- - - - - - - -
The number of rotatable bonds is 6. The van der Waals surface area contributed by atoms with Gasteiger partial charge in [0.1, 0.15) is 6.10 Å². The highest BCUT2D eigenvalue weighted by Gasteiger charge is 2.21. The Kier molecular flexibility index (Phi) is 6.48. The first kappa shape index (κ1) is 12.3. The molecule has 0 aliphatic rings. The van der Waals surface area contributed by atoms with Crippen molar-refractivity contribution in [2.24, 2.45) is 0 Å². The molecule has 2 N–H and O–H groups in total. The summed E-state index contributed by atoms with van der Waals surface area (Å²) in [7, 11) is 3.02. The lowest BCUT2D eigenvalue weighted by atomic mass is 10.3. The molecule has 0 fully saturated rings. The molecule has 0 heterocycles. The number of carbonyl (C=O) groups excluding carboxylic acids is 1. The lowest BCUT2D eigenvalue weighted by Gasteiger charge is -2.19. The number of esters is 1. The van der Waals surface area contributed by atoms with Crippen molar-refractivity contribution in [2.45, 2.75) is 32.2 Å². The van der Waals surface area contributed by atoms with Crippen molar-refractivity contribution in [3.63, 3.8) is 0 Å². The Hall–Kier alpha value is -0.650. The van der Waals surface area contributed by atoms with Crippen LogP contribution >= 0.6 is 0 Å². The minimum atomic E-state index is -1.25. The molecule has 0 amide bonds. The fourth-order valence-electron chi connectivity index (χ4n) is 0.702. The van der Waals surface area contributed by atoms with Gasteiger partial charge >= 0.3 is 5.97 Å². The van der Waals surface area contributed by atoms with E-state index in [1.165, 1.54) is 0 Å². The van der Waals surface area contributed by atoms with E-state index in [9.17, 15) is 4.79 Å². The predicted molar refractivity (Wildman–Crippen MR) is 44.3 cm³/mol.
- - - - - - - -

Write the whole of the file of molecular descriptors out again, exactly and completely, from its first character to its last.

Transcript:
The number of rotatable bonds is 6. The van der Waals surface area contributed by atoms with Gasteiger partial charge in [0.1, 0.15) is 6.10 Å². The highest BCUT2D eigenvalue weighted by Gasteiger charge is 2.21. The Kier molecular flexibility index (Phi) is 6.48. The first kappa shape index (κ1) is 12.3. The molecule has 0 aliphatic rings. The van der Waals surface area contributed by atoms with Crippen molar-refractivity contribution in [2.24, 2.45) is 0 Å². The molecule has 2 N–H and O–H groups in total. The summed E-state index contributed by atoms with van der Waals surface area (Å²) in [7, 11) is 3.02. The lowest BCUT2D eigenvalue weighted by atomic mass is 10.3. The molecule has 0 fully saturated rings. The molecule has 0 heterocycles. The number of carbonyl (C=O) groups excluding carboxylic acids is 1. The lowest BCUT2D eigenvalue weighted by Gasteiger charge is -2.19. The number of esters is 1. The van der Waals surface area contributed by atoms with Crippen molar-refractivity contribution in [2.45, 2.75) is 32.2 Å². The van der Waals surface area contributed by atoms with Crippen molar-refractivity contribution in [3.63, 3.8) is 0 Å². The Hall–Kier alpha value is -0.650. The van der Waals surface area contributed by atoms with Crippen LogP contribution >= 0.6 is 0 Å². The minimum atomic E-state index is -1.25. The molecule has 0 amide bonds. The fourth-order valence-electron chi connectivity index (χ4n) is 0.702. The van der Waals surface area contributed by atoms with Gasteiger partial charge >= 0.3 is 5.97 Å². The van der Waals surface area contributed by atoms with E-state index in [1.165, 1.54) is 0 Å². The van der Waals surface area contributed by atoms with E-state index in [9.17, 15) is 4.79 Å². The predicted molar refractivity (Wildman–Crippen MR) is 44.3 cm³/mol.